Today isn't Monday, and "Cyber Monday" is kind of made up. But there really do seem to be some good sales on online shopping. I just combined a 30% off "Customer Appreciation" sale (yesterday and today) with a "$50 off orders of $150 or more" coupon to end up getting a dress, a blazer, a pair of jeans and two bras for $105 ($117 less than the items' total full price). The best part is that I already had $100 in my virtual envelope for clothing, so it's not even an unanticipated splurge. It's really nice not to feel guilty about shopping, and if I've had the money earmarked for that purpose, I don't.
My next clothing purchase will be a dress for holiday parties (my parents' Christmas Eve cocktail party, the company party, &c.), a pair of shoes for ditto, and a new pair of boots. And hopefully, because I'll be earmarking money for that purchase in advance, I won't feel guilty then, either. Definitely a point in good budgeting's favor.
If you're a plus size or shopping for someone who is, check it out, and don't forget the extra coupons.
Monday, November 27, 2006
In January, I'll become eligible for my employer's 401k plan. The match is dollar-for-dollar, up to $1,500. That's about 6.5% of my salary, but much less than that of more senior employees' (which gives me pause, somehow, given that my company is employee-owned).
I think, then, that instead of contributing $100 per pay period, I will contribute enough to get the full match (about $60 per pay period) and divert the rest into a Roth IRA. This means that before January I will need to find a place to open a Roth and set up automatic contributions, lest I derail my savings-allocation plans. I hadn't thought I'd be opening a Roth until after I hit my ING savings goal, so this will require a whole new bunch of research.
It's amazing to me the extent to which what I (we?) don't know is the pragmatic elements of finance. It is very easy to realize that saving is good, and almost as easy to discern one's options for savings vehicles. It is, however, almost impossible to find out how to open a Roth, say. Really what I want is a step-by-step set of instructions, along the lines of:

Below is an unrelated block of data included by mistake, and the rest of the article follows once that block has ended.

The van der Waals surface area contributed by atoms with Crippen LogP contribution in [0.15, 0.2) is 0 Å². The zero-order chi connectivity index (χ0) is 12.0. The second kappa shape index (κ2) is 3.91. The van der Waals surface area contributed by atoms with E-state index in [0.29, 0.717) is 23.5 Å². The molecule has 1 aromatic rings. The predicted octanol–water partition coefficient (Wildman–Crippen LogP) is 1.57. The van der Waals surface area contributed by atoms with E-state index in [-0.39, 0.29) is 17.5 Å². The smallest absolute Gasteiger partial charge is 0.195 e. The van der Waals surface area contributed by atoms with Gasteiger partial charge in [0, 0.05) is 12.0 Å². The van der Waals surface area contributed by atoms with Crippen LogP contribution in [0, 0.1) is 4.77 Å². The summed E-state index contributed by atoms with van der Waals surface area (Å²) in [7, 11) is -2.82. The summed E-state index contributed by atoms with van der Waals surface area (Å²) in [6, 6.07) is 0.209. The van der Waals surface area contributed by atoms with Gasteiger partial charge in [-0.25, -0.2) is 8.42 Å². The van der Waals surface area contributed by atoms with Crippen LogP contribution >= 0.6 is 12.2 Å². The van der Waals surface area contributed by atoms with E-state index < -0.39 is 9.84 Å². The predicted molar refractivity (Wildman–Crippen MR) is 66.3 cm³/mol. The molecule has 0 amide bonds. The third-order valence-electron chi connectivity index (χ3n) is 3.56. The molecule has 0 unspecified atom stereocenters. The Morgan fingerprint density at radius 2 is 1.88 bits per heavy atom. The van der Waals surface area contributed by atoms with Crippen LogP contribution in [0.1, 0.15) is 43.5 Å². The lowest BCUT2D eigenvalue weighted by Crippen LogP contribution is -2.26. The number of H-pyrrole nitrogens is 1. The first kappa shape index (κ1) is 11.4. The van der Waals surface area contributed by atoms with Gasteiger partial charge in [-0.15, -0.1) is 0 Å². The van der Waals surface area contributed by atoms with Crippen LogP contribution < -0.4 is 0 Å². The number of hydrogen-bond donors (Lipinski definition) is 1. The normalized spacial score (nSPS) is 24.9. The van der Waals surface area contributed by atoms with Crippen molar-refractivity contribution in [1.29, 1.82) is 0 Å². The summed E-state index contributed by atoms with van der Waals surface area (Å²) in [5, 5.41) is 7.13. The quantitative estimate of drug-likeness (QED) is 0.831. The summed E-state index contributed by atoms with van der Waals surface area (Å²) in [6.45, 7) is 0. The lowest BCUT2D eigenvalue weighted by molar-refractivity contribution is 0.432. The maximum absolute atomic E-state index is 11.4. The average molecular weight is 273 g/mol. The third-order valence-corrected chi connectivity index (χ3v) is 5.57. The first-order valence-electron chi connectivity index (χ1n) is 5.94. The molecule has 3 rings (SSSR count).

Step One: Consider X, Y, and Z when choosing which company to use for your Roth [even the concept of a Roth being with a specific firm is a little hazy]. Here are the major options: A, B, and C.
Step Two: Go to www.whateverwebsite.com.
Step Two: Click "Open a Roth IRA."
Step Three: This is the information you will need to provide.
Step Four: Set up automatic transfers.
Step Five: Here is how you maintain your account, that is, what you should keep your eye on and how you should conduct business with your chosen company.
Because this is the part that I do not for the life of me know how to do. Any and all pragmatic instructions are very much welcome; in their absence, I will begin my usual internet-combing.
Tuesday, November 21, 2006
It's 6:46, I'm still at work, with 35 pages of reading left to go. At least I'm not missing out on boyfriend-time, because he's out at a volunteer orientation (actually, this is a personal finance decision too--if he volunteers for RightRides, they buy him a ZipCar membership, which means we can drive when it suits our financial needs: to do big, stocking-up rounds of grocery shopping or to visit a museum outside the city instead of paying for train tickets, &c.). But all day I've been getting through the day going, "I'll just get done and get out of here and get some ice cream and go home and watch a NetFlix movie." I'm tired enough that going out of my way to get the ice cream is unappealing, and it's late enough that the grocery store downstairs from our apartment will be closed. I've just saved myself $5, and if I bring my lunch to work again tomorrow, I'll have done a little something towards making up for my hideous weekend spending.
Posted by English Major at 6:53 PM
Reading around personal finance blogs, it seems that even the most financially aware people still have sacred cows, things they're willing to spend money on no matter how many bloggers multiply the cost out by days or weeks or months or years and promise that if they only cut out This One Thing, they could retire significantly better-off. For some people, the thing they'll defend is bottled water; for others, smartphone upgrades. For me, it's--well, too many things. Diet Coke, and taxis, and buying lunch out--all sorts of things, really. What is it for you?